If wild pond turtles have homesteaded your pond, it's because they've found it to be an ideal environment with adequate shelter, hiding places and a good climate. If your pond is clean and healthy, abounding in natural food items, the turtles probably don't need food from you. If you feel the need to feed them, however, keep their specific needs in mind. Wild pond turtles are omnivorous and opportunistic feeders. They aren't terribly picky and will eat naturally occurring bugs, small fish, pond weeds, algae, water lilies, frogs, frog eggs, even carrion.
Feed wild pond turtles no more than once daily and at approximately the same time each day. Toss the offering into the water because most aquatic turtles must consume food while it's at least partially submerged in order to swallow it. Don't just leave stuff on the bank, where it may be overlooked or ignored and could attract rats and raccoons.
Toss a couple of commercial turtle or koi pellets into the water near the wild pond turtles. Don't be surprised if they quickly duck under the surface to hide. They've probably never seen people before and will think you're a huge predator. Step back a few paces from the water's edge, squat down and be quiet and still. Within a few moments they'll test the offering. When they find the pellets to their liking and completely consume them, give them a couple more. Within a few days the turtles will get the idea that your presence means food and you're not a threat.
Use a small-mesh dip net to remove uneaten food after five or 10 minutes, even if the pond turtles may still seem to be hungry. Don't try to feed these wild animals a complete diet. That's not your job, nor is it good for them. Your pond is self-sustaining and has everything the turtles need, or they wouldn't be there. The idea is to give them treats so they will welcome you and be happy to see you--not to make them totally dependent upon you for their livelihood.
Choose healthy food treats appropriate for wild pond turtles. They like insects, but don't kill houseflies for them. Flies not only carry diseases, but eggs that will hatch into parasitic organisms in the gut of any animal that consumes them. Offer instead highly nutritious commercial turtle or koi pellets as your first choice. They'll also take fresh vegetables and dark, leafy greens. Don't give them iceberg lettuce, which have almost no nutritional value. Turtles also enjoy fruit. Never give them meats, fish, poultry, cheeses, eggs or other animal products.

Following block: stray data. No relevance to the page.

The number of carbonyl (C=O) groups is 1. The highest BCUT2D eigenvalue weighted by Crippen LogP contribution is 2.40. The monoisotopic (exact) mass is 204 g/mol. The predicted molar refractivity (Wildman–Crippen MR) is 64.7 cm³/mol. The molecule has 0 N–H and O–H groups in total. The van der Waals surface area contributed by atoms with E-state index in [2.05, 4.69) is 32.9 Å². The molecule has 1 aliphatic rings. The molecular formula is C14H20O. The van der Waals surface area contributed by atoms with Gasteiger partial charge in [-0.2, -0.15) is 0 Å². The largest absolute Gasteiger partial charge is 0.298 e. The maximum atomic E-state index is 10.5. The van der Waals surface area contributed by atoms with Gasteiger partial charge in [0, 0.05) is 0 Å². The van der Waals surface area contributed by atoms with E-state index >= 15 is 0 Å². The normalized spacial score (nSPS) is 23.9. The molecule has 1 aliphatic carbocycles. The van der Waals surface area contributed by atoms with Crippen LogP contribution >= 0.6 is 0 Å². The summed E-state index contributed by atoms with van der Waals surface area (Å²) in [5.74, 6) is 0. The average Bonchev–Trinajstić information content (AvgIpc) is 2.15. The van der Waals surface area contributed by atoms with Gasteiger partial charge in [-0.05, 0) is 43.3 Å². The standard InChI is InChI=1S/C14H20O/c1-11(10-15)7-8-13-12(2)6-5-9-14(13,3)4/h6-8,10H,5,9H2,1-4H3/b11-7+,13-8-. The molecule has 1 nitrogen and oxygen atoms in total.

Cut or chop foods into bite-sized pieces for wild pond turtles, particularly those under 4 inches long. Youngsters prefer these smaller portions because they're much easier to eat.
Purchase live foods such as mealworms, earthworms, crickets, minnows or feeder goldfish and guppies if you wish. Many live foods can carry parasites and infectious diseases and bacteria, so do business only with reputable retailers. Rinse all worms with cool, running water before offering them to your pond residents.
Float plastic bags containing small fish in the pond water for about 15 minutes before releasing them. This will give them time to adjust to the temperature of the water, which is likely to vary greatly from that of the water in the bag. The immediate shock of an extreme temperature change will kill fish within minutes. Besides, it's good for the turtle to have to chase its living dinner around a little. Don't worry if the live fish aren't consumed immediately. Even if they do die, the turtles will find and relish them.
Feed wild pond turtles only throughout the warm months. Stop offering food when the weather cools and the turtles show little, if any, interest in eating. They'll typically fast throughout the winter and resume normal eating habits as temperatures warm in spring.